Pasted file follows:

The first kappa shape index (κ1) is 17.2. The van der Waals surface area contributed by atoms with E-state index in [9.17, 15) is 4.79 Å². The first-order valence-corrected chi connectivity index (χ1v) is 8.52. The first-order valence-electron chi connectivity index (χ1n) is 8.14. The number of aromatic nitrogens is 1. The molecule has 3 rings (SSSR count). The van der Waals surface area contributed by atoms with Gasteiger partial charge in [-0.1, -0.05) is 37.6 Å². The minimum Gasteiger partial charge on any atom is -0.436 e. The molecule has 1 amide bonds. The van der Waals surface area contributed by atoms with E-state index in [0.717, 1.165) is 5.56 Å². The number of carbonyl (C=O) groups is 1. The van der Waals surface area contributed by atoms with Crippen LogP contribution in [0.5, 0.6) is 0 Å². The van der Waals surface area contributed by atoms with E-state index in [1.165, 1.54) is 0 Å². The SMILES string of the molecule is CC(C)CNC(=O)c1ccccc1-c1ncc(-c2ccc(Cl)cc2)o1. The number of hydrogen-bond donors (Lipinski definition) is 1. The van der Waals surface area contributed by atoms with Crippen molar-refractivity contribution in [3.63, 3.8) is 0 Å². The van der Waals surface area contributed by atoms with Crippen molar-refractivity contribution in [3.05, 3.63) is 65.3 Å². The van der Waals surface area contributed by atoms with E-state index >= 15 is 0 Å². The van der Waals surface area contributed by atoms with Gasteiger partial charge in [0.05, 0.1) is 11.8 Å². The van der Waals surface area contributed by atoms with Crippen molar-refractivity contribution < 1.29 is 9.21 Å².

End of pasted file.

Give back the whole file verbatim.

The first kappa shape index (κ1) is 17.2. The van der Waals surface area contributed by atoms with E-state index in [9.17, 15) is 4.79 Å². The first-order valence-corrected chi connectivity index (χ1v) is 8.52. The first-order valence-electron chi connectivity index (χ1n) is 8.14. The number of aromatic nitrogens is 1. The molecule has 3 rings (SSSR count). The van der Waals surface area contributed by atoms with Gasteiger partial charge in [-0.1, -0.05) is 37.6 Å². The minimum Gasteiger partial charge on any atom is -0.436 e. The molecule has 1 amide bonds. The van der Waals surface area contributed by atoms with E-state index in [0.717, 1.165) is 5.56 Å². The number of carbonyl (C=O) groups is 1. The van der Waals surface area contributed by atoms with Crippen LogP contribution in [0.5, 0.6) is 0 Å². The van der Waals surface area contributed by atoms with E-state index in [1.165, 1.54) is 0 Å². The SMILES string of the molecule is CC(C)CNC(=O)c1ccccc1-c1ncc(-c2ccc(Cl)cc2)o1. The number of hydrogen-bond donors (Lipinski definition) is 1. The van der Waals surface area contributed by atoms with Crippen molar-refractivity contribution in [3.63, 3.8) is 0 Å². The van der Waals surface area contributed by atoms with Crippen molar-refractivity contribution in [3.05, 3.63) is 65.3 Å². The van der Waals surface area contributed by atoms with E-state index >= 15 is 0 Å². The van der Waals surface area contributed by atoms with Gasteiger partial charge in [0.05, 0.1) is 11.8 Å². The van der Waals surface area contributed by atoms with Crippen molar-refractivity contribution < 1.29 is 9.21 Å².